God does not punish His own; and when He chastises them, it is not an act of His retributive justice, but of His disciplinary love. This motive of love, indeed, belongs to chastisement in common with trial; and the believer who clearly discerns this love will be able to look upon even the severest affliction as chastisement without being led astray, because he knows that sin has still great power in him; and the medicine, if it is designed to heal him, must be bitter. If, therefore, Bildad had represented Job's affliction as the chastisement of divine love, which would humble him in order the more to exalt him, then Job would have humbled himself, although Bildad might not be altogether in the right. But Bildad, still further than Eliphaz from weakening the erroneous supposition of a hostile God which had taken possession of Job's mind, represents God's justice, to which he attributes the death of his children, instead of His love, as the hand under which Job is to humble himself. Thereby the comfort which Job's friend offers becomes to him a torture, and his trial is made still greater; for his conscience does not accuse him of any sins for which he should now have an angry instead of a gracious God.
But we cannot even here withhold the confession that the composition of such a drama would not be possible under the New Testament. The sight of the suffering of Christ and the future crown has a power in calming the mind, which makes such an outburst of sorrow as that of Job impossible even under the strongest temptation. "If the flesh should murmur and cry out, as Christ even cried out and was feeble," says Luther in one of his consolatory letters (Rambach, Kleine Schriften Luthers, S. 627), "the spirit nevertheless is ready and willing, and with sighings that cannot be uttered will cry: Abba, Father, it is Thou; Thy rod is hard, but Thou art still Father; I know that of a truth." And since the consciousness of sin is as deep as the consciousness of grace, the Christian will not consider any suffering so severe but that he may have deserved severer on account of his sins, even though in the midst of his cross he be unable clearly to recognise the divine love. Even such uncharitable, cold-hearted consolation as that of Eliphaz and Bildad, which bids him regard the divine trial as divine chastisement, cannot exasperate him, since he is conscious of the need for even severer divine chastisement; he need not therefore allow the uncharitableness of the friend to pass without loving counter-exhortations.
Hengstenberg observes, in the Excursus to his Commentary on the Psalms, that the righteousness on which the plea to be heard is based in the Psalms, like Psa 17:1-15; Psa 18:21., Psa 44:18-23, is indeed a righteousness of conduct resting on righteousness by faith, and also this again is only to be considered as the righteousness of endeavour; that moreover their strong tone does not sound altogether becoming, according to our consciousness. We should expect each time, as it happens sometimes urgently (e.g., Psa 143:2), the other side, - that human infirmity which still clings to the righteous should be made prominent, and divine forgiveness for it implored, instead of the plea for deliverance being based on the incongruity of the affliction with the sufferer's consciousness of righteousness towards God. We cannot altogether adopt such psalms and passages of the Psalms as expressive of our Christian feeling; and we are scarcely able to read them in public without hesitation when we attempt it. Whence is this? Hengstenberg replied, "The Old Testament wanted the most effectual means for producing the knowledge of sin - the contemplation of the sufferings of Christ. The New Testament, moreover, possesses a more powerful agency of the Spirit, which does not search more into the depths of the divine nature than it lays open the depths of sin. Hence in Christian songs the sense of sin, as it is more independent of outward occasions than formerly, so it is also more openly disclosed and more delicate in itself; its ground is felt to lie deeper, and also the particular manifestations. It was good that under the Old Covenant the cords of sinful conviction were not strung too rightly, as the full consolation was still not to be found. The gulph closed up again when the sufferings were gone."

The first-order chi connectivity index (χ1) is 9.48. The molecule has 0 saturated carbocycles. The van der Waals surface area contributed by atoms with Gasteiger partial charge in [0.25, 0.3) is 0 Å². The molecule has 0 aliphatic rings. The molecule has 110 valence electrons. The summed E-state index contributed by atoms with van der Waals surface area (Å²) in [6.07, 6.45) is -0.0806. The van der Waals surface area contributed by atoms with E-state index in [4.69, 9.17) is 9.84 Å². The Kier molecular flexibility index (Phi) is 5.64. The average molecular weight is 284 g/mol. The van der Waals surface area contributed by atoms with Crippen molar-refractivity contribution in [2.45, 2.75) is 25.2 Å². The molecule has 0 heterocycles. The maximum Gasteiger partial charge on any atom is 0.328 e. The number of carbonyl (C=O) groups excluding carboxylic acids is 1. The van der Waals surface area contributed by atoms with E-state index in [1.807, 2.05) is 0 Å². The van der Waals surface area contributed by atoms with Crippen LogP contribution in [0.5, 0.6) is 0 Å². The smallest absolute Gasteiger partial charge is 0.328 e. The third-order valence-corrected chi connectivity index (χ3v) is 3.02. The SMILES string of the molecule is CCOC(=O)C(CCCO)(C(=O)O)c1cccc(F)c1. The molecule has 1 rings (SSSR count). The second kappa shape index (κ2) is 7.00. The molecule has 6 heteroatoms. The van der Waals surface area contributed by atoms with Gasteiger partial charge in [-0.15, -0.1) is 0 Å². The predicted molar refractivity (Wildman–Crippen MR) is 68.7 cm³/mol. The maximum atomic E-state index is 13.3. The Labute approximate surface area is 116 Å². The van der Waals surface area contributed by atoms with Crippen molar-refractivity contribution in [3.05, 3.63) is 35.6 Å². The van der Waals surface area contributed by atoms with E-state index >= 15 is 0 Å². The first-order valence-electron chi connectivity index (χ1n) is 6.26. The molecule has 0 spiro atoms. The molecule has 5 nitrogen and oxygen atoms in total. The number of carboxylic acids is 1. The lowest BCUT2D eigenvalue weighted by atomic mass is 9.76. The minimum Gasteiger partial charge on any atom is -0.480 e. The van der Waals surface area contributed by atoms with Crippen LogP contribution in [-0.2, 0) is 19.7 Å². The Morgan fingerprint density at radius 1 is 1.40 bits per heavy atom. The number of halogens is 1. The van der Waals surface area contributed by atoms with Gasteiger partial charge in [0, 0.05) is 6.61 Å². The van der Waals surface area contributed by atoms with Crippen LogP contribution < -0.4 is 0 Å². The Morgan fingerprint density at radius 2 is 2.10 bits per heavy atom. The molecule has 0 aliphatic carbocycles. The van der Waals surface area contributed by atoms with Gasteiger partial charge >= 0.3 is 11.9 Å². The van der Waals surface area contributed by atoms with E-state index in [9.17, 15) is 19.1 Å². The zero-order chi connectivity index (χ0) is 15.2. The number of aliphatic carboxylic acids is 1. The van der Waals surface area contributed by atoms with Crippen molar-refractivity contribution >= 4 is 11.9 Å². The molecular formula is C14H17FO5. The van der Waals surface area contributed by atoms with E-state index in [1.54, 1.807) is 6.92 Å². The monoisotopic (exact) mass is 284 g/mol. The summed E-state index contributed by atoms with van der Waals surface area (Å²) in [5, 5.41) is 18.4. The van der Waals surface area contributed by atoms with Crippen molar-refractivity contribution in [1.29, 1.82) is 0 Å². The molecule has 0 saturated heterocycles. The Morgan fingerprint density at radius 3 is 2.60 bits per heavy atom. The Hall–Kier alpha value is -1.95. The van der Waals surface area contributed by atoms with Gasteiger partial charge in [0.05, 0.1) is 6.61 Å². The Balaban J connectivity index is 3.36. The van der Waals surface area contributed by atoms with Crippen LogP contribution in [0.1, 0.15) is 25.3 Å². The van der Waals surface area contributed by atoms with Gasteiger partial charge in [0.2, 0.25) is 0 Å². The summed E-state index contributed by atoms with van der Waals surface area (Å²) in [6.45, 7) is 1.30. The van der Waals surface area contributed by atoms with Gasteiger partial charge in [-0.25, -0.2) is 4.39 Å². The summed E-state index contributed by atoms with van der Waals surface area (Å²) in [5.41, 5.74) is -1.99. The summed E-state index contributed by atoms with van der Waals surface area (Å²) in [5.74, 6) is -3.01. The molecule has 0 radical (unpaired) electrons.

(Note: Vid., Hengstenberg's Commentary on the Psalms, iii., Appendix. p. lxiii. Clark's Foreign Theological Library. 1654.)
Such is the actual connection. And this development of the work of redemption in the history of mankind is repeated in the individual experience of every believer. As the individual, the further he progresses in the divine life, becomes the more deeply conscious of the natural depravity of man, and acquires a keener and still keener perception of its most subtle working; so in the New Testament, with the disclosure of actual salvation, a deeper insight into sin is also given. When the infinite depth and extent of the kingdom of light is unveiled, the veil is for the first time removed from the abyss of the kingdom of darkness. Had the latter been revealed without the former in the dispensation before Christ, the Old Testament would have been not only what it actually was in connection with the then painful consciousness of sin and death, - a school of severe discipline preparatory to the New Testament, a school of ardent longing for redemption, - but would have become an abyss of despair.